Monday, June 29, 2015

Scott Ketter's "Methods can matter: Where web surveys produce different results than phone interviews"

Pew recently revisited the question of how survey modality can influence survey responses. In particular, this survey used both web and telephone based surveys to ask participants about their attitudes towards politicians, perceptions of discrimination, and their satisfaction with life.

As summarized in the article, the big differences are:

"1) People expressed more negative views of politicians in Web surveys than in phone surveys." 




"2) People who took phone surveys were more likely than those who took Web surveys to say that certain groups of people – such as gays and lesbians, Hispanics, and blacks – faced “a lot” of discrimination." 


"3) People were more likely to say they are happy with their family and social life when asked by a person over the phone than when answering questions on the Web."  



The social psychologist in me likes this as an example of the Social Desirability Bias. When speaking directly to another human being, we report greater life satisfaction, we are more critical of politicians, and more sympathetic towards members of minority groups.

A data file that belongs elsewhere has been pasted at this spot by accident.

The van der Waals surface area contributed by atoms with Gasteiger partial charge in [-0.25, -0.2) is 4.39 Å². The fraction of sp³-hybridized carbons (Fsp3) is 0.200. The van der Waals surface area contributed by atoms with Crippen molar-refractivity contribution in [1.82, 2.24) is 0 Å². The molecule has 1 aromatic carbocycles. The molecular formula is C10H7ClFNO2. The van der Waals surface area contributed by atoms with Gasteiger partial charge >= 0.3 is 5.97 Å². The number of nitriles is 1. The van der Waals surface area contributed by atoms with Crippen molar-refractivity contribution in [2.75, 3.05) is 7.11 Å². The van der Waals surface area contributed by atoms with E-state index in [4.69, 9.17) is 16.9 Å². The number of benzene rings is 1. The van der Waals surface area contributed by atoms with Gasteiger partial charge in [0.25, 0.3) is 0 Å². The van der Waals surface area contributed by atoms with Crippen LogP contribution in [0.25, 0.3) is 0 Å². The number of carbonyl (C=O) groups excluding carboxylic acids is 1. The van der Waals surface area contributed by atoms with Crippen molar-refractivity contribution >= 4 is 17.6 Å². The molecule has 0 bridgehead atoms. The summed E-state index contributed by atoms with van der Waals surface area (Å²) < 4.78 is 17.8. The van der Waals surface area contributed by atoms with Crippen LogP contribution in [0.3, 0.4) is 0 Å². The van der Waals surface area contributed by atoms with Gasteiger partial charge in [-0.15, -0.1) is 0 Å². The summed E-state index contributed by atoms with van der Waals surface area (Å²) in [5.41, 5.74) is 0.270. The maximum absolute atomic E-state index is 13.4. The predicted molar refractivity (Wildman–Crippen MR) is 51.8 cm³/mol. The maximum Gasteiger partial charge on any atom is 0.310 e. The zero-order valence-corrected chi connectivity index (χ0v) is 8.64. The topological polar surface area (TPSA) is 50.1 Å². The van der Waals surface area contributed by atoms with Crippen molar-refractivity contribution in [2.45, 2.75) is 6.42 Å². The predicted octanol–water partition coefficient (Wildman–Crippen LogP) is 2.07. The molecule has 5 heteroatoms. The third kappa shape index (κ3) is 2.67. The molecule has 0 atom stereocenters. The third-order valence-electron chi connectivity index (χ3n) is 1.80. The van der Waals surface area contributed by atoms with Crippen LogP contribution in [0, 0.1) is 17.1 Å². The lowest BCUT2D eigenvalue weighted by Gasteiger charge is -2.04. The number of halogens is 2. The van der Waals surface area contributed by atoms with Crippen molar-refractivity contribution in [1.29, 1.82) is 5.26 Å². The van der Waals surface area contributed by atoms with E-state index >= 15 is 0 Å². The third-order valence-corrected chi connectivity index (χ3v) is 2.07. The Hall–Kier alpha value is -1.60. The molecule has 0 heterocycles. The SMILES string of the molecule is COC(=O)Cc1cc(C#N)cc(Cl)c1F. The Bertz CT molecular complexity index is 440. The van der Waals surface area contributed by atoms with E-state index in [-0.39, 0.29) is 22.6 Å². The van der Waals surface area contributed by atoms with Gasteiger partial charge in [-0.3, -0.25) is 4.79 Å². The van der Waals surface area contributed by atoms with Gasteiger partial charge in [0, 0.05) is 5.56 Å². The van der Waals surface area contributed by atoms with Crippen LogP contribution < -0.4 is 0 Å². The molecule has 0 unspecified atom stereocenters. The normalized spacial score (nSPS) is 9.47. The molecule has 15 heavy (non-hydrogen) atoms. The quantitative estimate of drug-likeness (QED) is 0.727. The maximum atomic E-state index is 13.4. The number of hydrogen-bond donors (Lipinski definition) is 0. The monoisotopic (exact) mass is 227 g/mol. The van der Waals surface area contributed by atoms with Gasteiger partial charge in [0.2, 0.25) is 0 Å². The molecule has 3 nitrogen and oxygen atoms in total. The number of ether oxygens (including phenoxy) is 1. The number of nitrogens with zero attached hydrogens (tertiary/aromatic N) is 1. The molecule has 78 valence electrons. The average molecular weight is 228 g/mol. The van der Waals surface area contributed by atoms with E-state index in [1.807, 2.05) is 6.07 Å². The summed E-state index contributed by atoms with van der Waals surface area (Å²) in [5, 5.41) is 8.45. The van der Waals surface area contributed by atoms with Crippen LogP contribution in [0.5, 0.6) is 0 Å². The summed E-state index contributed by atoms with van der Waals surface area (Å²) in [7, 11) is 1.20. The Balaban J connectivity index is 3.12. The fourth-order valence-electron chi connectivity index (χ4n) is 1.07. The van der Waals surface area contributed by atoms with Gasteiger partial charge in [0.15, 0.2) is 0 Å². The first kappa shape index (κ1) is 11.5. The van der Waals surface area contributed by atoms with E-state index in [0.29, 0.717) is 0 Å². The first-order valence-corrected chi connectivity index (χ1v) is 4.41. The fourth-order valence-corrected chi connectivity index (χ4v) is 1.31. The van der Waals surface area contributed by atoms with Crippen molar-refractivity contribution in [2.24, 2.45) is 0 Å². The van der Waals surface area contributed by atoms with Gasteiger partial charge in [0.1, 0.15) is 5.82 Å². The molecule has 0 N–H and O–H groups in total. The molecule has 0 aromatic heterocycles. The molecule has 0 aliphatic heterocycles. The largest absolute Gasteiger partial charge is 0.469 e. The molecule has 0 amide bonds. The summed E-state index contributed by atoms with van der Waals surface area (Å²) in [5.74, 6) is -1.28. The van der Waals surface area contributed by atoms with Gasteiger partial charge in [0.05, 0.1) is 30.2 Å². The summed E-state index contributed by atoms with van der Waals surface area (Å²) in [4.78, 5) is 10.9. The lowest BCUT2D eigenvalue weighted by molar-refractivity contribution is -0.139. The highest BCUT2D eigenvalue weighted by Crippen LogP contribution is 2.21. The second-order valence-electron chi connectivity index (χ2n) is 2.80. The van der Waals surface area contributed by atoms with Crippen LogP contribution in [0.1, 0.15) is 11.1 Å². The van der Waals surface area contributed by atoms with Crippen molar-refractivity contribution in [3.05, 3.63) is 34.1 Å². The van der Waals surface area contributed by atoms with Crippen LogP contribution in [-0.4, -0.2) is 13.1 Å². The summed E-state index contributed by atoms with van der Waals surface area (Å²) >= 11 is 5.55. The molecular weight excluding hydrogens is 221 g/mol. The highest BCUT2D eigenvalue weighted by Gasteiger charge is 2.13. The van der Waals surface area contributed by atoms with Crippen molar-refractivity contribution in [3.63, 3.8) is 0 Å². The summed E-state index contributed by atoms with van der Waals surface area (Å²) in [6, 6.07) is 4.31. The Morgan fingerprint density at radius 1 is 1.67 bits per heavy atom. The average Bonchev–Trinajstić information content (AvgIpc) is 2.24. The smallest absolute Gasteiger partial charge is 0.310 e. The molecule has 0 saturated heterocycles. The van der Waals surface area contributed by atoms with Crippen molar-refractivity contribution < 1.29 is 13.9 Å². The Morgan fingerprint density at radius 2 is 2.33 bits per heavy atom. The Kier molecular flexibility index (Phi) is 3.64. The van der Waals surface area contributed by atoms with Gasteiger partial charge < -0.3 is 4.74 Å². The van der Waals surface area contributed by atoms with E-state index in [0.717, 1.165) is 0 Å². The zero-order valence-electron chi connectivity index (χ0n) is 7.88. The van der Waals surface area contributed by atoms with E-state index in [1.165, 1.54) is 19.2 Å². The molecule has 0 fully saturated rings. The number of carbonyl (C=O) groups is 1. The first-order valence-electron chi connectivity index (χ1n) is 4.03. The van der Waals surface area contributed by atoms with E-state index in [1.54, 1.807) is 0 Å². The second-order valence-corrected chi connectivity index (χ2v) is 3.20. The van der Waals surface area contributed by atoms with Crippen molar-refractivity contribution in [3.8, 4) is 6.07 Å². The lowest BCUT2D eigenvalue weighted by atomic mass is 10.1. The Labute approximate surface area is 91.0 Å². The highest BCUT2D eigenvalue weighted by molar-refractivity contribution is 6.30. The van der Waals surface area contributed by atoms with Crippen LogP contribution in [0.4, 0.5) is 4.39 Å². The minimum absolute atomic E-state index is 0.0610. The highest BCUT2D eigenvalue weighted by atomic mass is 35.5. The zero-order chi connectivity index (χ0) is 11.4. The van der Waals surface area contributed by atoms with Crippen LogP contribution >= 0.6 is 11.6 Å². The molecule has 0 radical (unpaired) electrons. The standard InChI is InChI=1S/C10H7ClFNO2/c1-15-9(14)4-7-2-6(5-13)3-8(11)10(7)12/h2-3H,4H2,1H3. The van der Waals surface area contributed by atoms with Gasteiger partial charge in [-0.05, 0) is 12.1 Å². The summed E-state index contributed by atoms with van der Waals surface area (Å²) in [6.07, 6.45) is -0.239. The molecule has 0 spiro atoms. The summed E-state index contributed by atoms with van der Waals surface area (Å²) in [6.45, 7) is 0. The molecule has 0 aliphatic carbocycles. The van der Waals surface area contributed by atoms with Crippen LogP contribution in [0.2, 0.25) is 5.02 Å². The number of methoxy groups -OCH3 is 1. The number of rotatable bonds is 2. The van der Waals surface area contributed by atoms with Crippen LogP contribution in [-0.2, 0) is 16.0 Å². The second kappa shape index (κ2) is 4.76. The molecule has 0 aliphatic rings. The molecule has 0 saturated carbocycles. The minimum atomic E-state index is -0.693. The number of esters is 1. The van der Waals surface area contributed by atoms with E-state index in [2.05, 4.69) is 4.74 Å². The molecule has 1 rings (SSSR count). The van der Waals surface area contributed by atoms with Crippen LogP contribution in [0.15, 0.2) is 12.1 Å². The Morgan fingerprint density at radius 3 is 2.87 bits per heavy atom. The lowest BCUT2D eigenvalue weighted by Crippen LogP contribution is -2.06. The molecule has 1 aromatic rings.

The statistician in me thinks this is a good example for discussing sources of error in research. Even a completely conscientious research using valid, reliable measures may have their data effected based on how it is collected. It might be interesting to asks students to generate lists of research topics (say, market research about cereal preference versus opinions about abortion) and whether students think you could get "true" answers via telephone or web surveys. What is a "true" answer, how could we evaluate or measure this? How could we come up with an implicit or behavioral measure of something like satisfaction with family life, then test which survey modality is most congruent with an implicit or behavioral measure? What do students think would happen if you used face-to-face interviews or paper and pencil surveys in a classroom of people completing surveys?

Additionally, you can't call yourself a proper stats geek unless you follow Pew Research Center on either Twitter (@pewresearch) or on Facebook . So many good examples of interesting data!

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